Google’s Android cell phone becomes tool for global development
Washington: Computer scientists at the University of Washington (UW) have used Android, the open-source mobile operating system championed by Google, to turn a cell phone into a versatile data-collection device, thus making it a handheld tool to collect data on many issues, ranging from global health to the environment.
For the past year, UW computer science and engineering doctoral students Carl Hartung, Yaw Anokwa and Waylon Brunette have worked at Google’s Seattle office using Android to create a data-collection platform for use in developing regions.
Their free suite of tools, named Open Data Kit, is already used by organizations around the world that need inexpensive ways to gather information in areas with little infrastructure.
Seattle’s Grameen Foundation Technology Center is using the phone to evaluate its Ugandan text-messaging information hotline.
D-Tree International, a Boston-based nonprofit, is using it in Tanzania to guide health workers treating children under 5 years old.
Berkeley’s Human Rights Center is using it to record human rights violations in the Central African Republic.
This fall, the Jane Goodall Foundation in Tanzania and the Brazilian Forest Service signed up to use it to monitor deforestation.
Many organizations are using Open Data Kit, but the biggest project so far is a major effort to track and treat HIV patients in Kenya.
Led by the ‘Academic Model Providing Access to Healthcare’, it is one of the most comprehensive HIV treatment programs in sub-Saharan Africa.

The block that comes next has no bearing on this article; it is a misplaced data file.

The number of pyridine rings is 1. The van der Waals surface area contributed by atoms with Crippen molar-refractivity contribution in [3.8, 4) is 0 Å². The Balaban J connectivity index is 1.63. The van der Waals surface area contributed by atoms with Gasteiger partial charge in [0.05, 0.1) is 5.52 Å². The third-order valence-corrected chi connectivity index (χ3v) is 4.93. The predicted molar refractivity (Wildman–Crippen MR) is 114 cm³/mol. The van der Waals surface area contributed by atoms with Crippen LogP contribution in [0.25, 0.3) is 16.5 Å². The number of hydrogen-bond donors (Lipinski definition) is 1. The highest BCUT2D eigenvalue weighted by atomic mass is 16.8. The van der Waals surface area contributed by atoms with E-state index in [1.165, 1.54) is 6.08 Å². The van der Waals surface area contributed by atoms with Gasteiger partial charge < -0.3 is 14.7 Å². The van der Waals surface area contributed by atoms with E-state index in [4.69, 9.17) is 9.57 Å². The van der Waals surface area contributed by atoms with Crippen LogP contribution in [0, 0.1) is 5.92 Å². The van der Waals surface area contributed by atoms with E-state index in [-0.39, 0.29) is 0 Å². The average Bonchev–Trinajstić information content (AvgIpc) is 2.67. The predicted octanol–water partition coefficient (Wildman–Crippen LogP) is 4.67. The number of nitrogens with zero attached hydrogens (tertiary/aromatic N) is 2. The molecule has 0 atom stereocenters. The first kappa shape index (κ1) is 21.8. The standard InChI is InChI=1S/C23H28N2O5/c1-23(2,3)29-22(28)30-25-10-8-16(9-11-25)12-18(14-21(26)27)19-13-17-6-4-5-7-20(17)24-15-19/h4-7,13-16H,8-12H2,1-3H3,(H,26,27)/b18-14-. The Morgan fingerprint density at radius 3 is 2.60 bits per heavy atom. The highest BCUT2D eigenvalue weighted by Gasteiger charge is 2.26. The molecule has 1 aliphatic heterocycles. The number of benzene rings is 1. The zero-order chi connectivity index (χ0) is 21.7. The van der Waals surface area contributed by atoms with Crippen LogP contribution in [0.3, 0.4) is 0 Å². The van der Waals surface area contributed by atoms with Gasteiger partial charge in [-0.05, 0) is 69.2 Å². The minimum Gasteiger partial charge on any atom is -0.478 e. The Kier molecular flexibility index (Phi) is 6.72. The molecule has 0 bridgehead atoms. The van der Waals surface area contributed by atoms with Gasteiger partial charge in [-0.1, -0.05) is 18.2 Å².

“Many organizations need to be able to make evidence-based decisions, and to do that they need data,” Anokwa said.
“We hope our toolkit enables organizations to gather the data quickly so they can analyze it quickly and make the best decisions for the communities they serve,” he added.
In the past, some researchers have harnessed individual cell phone models to collect data in the field. But when the phone gets outdated, so does the software.
Instead of creating a tool for a single phone, or even a single purpose, the UW team built something that would provide a reusable platform to collect all types of mobile data.
“We found a lot of organizations were building a lot of one-off tools that were very similar,” Hartung said. “We’re trying to make ours as compatible and flexible as possible,” he added.
Open Data Kit’s versatile suite of tools can collect data; store, view and export data on remote servers; and manage devices in the field from a central office.
The output is compatible with emerging data standards such as the Open Medical Records System, which aims to coordinate health records in the developing world.
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